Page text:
Jack Jean (Advisor), Meilin Liu (Committee Member), Krishnaprasad Thirunarayan (Committee Member), Bin Wang (Committee Member)
Master of Science in Computer Engineering (MSCE)
The advent of GPS has redefined the need of a positioning system in today*#8217;s ubiquitous computing world. While GPS works satisfactorily and is quite a norm in an outdoor environment, it fails to work indoors due to the inherent complexity of an indoor environment. There is an ever increasing need to develop an indoor positioning system and a lot of research has been done to solve the problem of indoor localization. These solutions differ on the basis of cost, dependency on environment, line of sight requirements and so on.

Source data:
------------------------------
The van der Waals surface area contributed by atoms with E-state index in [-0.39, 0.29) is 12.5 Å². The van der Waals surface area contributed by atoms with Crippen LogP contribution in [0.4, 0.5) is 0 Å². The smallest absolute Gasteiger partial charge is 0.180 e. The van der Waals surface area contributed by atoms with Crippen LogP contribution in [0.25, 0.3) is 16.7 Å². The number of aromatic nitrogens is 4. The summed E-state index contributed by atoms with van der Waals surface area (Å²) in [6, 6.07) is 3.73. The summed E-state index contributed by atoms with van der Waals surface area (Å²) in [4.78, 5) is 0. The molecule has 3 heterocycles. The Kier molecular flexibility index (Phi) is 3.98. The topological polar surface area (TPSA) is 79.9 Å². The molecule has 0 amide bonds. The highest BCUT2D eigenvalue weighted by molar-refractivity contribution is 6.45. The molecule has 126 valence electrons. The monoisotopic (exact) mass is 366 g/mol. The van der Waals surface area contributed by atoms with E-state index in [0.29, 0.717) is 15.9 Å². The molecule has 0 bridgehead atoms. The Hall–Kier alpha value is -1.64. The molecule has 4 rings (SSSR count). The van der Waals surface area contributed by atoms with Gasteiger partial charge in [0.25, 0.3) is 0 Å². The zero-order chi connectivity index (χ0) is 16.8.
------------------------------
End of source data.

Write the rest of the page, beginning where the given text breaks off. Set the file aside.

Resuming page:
Passive RFID (Radio Frequency Identification) tags pose an interesting solution to the problem of indoor localization, given the ease of deployment and the cost effective infrastructure. It is less expensive to tag items with RFID tags, than to attach them with sensor nodes. In this thesis, the problem of using the RFID technology for two dimensional indoor localization is studied. A relatively inexpensive technique requiring just one RFID reader and multiple passive RFID tags is adopted. The idea is to use multilateration among the passive tags to solve the problem of localization. A ranging technique is developed to establish a relationship between signal strength and distance. The concept of Received Signal Strength calibration is used to develop the ranging technique, and to account for the effects of dynamic environmental conditions on localization. Finally, an error map matching technique is employed to counter the errors in localization.
Department or Program
Department of Computer Science and Engineering
Year Degree Awarded
Copyright 2008, all rights reserved. This open access ETD is published by Wright State University and OhioLINK.